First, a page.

Chicago Tribune Editorial on “Medical Credit Scores”

There’s an editorial by a physician in the Chicago Tribune today advocating for more federal oversight of hospitals as regards credit reporting and billing.  As I don’t work in the after-care billing side of medicine I’m not well versed to say anything about that.

I am very aware that his argument calling for this expanded role is, to put it mildly, so nonsensical as to be laughable.

Here’s the ‘scare’ he’s concerned about:

…An even more ominous threat would be prescreening patients before medical treatment is provided. A patient’s low health credit score could affect medical decisions or alternatively serve as a pretext for denying the patient care. Armed with a patient’s health credit score, an emergency room triage nurse or medical administrator could do a quick medical screening before registering a patient and decide to refer the patient to another hospital because he is a bad financial risk. (By not registering a patient, a hospital might be able to skirt federal laws that make it illegal for hospitals to refuse patients emergency care.)

The law he’s alluding to is EMTALA, which prohibits just such a financial screening.  There’s no cutout in EMTALA for ‘can I do a credit check on you before we register you for care’?  It’s a goofy premise.

The remainder of the above paragraph:

There are built-in protections for patients, including the Health Insurance and Portability and Accountability Act, and several credit laws offer protection to consumers.

And, again, EMTALA.  So, the big fear is that hospitals will do wallet biopsies using credit scores, except there are already legal prohibitions against it, so let’s insist on more oversight for a non-existent, daydreamed-maybe-future problem.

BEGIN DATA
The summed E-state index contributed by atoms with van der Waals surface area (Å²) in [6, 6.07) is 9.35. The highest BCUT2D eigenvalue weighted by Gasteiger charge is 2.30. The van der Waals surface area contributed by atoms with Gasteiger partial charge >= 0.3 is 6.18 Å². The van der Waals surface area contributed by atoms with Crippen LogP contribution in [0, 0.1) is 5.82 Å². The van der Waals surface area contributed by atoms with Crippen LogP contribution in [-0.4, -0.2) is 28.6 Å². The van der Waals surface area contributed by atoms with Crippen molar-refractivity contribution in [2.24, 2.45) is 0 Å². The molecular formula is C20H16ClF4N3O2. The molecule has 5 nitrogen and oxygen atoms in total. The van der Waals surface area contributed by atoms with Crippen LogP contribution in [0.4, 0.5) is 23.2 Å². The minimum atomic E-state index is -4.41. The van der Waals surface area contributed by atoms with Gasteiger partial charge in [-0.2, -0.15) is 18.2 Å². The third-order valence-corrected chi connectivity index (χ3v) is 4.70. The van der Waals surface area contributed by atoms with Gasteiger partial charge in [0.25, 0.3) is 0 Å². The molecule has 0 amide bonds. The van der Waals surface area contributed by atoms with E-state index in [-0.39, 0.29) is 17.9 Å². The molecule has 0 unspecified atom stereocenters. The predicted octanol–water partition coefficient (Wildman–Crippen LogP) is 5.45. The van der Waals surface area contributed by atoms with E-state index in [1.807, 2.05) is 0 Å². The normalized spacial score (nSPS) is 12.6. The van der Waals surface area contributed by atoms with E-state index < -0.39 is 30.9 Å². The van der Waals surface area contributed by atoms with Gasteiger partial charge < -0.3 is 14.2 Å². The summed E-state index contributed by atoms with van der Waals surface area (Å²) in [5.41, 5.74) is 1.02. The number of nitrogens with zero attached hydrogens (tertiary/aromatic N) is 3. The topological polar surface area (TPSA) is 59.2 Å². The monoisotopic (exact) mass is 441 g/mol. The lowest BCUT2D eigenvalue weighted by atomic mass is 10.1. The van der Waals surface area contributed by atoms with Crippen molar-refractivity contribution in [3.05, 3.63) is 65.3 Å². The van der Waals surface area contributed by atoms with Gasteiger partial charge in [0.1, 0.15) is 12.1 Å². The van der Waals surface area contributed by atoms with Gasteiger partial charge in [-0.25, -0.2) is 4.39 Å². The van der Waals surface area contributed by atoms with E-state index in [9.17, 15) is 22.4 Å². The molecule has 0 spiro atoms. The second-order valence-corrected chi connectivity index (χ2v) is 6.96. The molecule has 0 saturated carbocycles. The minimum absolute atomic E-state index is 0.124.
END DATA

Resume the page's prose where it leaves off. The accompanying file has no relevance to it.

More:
Interesting he’s refuted his own contention, yet still goes on to advocate for more governmental oversight in an adversarial role with hospitals.  Strange premise, a self-refuting argument then an unsupported conclusion, but other than that it’s fine.

Don’t waste your time.

SBC DSL fun

For the last several days, my DSL connection has slowly been losing speed.  It’s been interesting to see it slowly slide from my normal 1200 or so downstream to about 650, and no amount of power cycling the modem will change it.

(I have a 2Wire DSL modem/wireless gateway that very conveniently shows speeds on its status page, so it’s not a subjective ‘things are getting slow’ thing, it’s an objective measure).

That doesn’t mean much to SBC/ATT; I was patiently running the Level 1 script earlier today, but balked at ‘restart your computer’: I refrained from being rude or angry, but did say that wasn’t going to happen, it was a line problem not a computer problem, and we agreed to stop there.

I find that techies at 0300 are either more knowledgeable or more likely to listen to people, so there’s now a repair scheduled after only 10 minutes on the phone, surely an AT&T record.

I’ll keep you posted.

Change of Shift: Volume 3, Number 3 // Emergiblog

Change of Shift: Volume 3, Number 3 // Emergiblog

Up, now.

The FDA approves 2008-09 flu vaccine – UPI.com

The FDA approves 2008-09 flu vaccine – UPI.com
WASHINGTON, Aug. 5 (UPI) — The U.S. Food and Drug Administration has approved the 2008-09 seasonal influenza vaccine that includes strains likely to cause flu in the United States.

The FDA changed all three strains for this year’s influenza vaccine — an unusual occurrence, as usually only one or two strains are updated from year to year.

They truly have a tough job: predict the future.  Get it right and nobody notices, get it wrong and there’s plent of fingers pointing at you.

Here’s hoping for an uneventful flu season.